Published September 6, 2006.
Justin’s family are Time Traders. The summer before he’s due to start college, he goes with them to a different Virginia, in a timeline where the American states never became a single country, and American history has consisted of a series of small wars. Despite his unease, he accompanies Randolph Brooks, another Time Trader, on a visit to the tiny upland town of Elizabeth, Virginia. He’ll only be away from his parents for a few days.
Beckie Royer thanks her stars that she’s from California, the most prosperous and advanced country in North America. But just now she’s in Virginia with her grandmother, who wants to revisit the tiny mountain town where she grew up. The only interesting thing there is a boy named Justin–and he’ll be gone soon.
Then war between Virginia and Ohio breaks out anew. Ohio sets a tailored virus loose on Virginia. Virginia swiftly imposes a quarantine, trapping Becky and Justin and Randolph Brooks in Elizabeth. Even Crosstime Traffic can’t help. All the three of them can do is watch as plague and violence take over the town.
It’s nothing new in history, not in this timeline or any other. It’s part of the human condition. And just now, this part of the human condition sucks. (goodreads.com)
This is actually the fourth book in the CROSSTIME TRAFFIC series but I didn’t know that when I took the book on for review. No worries though since it read pretty much as a standalone. I’m going to take a leaping guess here and assume that book one actually explains the whole concept of crosstime traffic and why Justin’s home timeline thinks they’re the only ones special enough to be able to travel across time. That whole concept just read really wrong to me. That only Justin’s timeline had those capabilities and they kept altering other timelines for the “good” of that timeline, and to prevent them from traveling across time, again for the “greater good.” Talk about playing god. This is where I might be missing something from other books and since the whys aren’t explained in THE DISUNITED STATES OF AMERICA I’m kind of left wanting in that area. But my bad for picking up a series at book four.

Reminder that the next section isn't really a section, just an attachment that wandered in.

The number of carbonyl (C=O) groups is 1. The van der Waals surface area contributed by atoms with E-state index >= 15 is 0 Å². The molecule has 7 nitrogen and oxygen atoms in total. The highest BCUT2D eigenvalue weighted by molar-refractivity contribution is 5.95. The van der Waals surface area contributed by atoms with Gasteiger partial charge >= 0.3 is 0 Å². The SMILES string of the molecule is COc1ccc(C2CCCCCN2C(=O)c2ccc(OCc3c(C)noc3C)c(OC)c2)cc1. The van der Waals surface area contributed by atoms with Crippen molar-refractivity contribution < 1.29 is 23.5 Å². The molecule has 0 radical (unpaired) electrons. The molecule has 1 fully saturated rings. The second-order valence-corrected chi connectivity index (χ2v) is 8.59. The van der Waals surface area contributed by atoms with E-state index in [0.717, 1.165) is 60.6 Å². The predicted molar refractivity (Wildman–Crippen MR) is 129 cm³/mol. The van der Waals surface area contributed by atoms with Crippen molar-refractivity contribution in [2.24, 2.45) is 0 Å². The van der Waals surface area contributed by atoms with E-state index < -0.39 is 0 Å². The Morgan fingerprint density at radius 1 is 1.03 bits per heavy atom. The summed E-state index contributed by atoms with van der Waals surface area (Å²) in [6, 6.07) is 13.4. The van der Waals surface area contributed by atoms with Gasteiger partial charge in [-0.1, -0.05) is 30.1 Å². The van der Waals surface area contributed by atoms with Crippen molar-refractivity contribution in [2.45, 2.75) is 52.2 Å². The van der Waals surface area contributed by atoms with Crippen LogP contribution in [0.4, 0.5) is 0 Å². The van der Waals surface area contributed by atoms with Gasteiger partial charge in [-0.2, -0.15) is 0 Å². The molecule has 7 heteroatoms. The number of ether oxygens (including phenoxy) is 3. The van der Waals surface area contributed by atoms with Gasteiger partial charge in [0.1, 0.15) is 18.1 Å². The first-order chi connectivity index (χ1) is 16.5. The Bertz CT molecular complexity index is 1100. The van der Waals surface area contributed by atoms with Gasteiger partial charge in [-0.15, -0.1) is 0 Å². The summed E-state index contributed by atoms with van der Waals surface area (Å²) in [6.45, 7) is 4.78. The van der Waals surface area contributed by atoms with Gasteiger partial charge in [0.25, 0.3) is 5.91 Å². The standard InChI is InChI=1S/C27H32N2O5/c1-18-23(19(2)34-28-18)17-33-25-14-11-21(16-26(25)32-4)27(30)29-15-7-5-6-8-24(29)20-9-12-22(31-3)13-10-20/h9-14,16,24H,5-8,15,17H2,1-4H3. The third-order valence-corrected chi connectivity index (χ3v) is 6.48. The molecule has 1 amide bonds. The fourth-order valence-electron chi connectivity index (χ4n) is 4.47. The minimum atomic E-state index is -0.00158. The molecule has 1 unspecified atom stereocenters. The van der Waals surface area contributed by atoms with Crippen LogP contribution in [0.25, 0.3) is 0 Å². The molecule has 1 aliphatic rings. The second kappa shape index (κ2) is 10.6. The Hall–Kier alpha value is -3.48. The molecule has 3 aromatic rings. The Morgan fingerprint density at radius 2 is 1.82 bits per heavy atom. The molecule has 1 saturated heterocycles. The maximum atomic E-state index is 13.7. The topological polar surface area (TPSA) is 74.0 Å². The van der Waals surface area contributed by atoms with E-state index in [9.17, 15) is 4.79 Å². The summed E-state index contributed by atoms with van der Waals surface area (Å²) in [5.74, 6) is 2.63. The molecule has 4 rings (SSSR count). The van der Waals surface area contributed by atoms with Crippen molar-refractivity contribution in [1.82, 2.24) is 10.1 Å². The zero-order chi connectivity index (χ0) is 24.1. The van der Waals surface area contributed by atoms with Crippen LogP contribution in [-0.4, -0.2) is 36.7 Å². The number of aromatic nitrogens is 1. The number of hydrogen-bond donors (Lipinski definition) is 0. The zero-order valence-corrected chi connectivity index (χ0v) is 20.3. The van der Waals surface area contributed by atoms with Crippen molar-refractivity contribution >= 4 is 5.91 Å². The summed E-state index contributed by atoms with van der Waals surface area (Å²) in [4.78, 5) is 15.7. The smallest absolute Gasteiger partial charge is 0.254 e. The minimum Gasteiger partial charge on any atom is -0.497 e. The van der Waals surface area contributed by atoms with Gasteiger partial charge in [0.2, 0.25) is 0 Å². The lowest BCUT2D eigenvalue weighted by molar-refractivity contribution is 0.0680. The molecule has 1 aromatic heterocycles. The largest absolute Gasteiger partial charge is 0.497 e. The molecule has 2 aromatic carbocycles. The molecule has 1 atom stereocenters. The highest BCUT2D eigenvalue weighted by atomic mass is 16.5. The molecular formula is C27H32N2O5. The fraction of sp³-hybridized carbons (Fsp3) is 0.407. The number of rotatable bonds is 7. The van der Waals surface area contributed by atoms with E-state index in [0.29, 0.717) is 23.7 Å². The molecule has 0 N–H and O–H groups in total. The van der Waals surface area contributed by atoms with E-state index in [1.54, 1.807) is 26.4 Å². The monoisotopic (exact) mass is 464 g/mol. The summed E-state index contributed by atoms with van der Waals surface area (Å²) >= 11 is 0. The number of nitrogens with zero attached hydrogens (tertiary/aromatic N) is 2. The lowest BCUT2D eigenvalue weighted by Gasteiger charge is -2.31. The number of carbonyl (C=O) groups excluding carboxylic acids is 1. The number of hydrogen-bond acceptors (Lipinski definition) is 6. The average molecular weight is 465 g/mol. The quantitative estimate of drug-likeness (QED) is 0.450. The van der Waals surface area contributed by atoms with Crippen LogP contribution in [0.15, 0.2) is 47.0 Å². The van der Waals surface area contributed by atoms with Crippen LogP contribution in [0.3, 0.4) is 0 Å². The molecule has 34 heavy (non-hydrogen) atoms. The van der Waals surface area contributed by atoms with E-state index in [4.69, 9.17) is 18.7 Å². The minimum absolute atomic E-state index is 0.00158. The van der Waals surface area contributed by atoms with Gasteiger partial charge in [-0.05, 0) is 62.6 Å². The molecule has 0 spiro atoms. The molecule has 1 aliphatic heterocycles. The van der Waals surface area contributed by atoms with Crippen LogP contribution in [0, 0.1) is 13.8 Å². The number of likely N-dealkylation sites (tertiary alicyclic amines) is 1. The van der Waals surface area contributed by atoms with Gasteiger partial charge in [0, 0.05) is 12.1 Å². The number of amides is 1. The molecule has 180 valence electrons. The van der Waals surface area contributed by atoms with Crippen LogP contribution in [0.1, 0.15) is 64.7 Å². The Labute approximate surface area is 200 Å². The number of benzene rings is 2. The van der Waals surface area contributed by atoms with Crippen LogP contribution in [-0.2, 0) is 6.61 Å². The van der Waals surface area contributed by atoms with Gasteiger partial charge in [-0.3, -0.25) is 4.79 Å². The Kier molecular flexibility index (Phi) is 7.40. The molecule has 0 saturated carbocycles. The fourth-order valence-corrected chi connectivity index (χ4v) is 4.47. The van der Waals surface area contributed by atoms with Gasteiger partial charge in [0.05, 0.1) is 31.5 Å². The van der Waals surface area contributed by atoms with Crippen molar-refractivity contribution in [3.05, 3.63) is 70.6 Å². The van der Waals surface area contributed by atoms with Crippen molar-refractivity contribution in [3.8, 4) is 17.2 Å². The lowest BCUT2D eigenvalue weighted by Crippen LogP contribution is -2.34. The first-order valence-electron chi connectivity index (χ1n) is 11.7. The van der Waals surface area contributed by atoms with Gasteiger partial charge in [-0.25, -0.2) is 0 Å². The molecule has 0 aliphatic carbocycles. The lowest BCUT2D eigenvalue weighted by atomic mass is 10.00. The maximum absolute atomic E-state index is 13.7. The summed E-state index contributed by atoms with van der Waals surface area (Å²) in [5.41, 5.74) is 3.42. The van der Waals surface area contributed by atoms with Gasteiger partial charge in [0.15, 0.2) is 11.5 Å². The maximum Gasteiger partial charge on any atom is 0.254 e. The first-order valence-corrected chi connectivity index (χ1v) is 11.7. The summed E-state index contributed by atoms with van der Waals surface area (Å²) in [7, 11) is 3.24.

As for the story within the greater CROSSTIME TRAFFIC story, it was, meh, okay. The voice did little for me as it was more omniscient and a bit schizophrenic at times. Becky’s voice especially, in my opinion, kept changing and she would say things, like little sayings, that just didn’t seem genuine to her character. It was kind of jarring. Justin was pretty constant in voice and development which leads me to believe that the author might have had a better time writing in either limited third or first via Justin as opposed to omniscient third. It just didn’t really work out too well when he was in Becky’s voice. The phrases were a little too kitschy and a lot of the times she sounded like what the author probably thought a teenage girl from California sounded like, in 1966. She was just really artificial in her structure to me.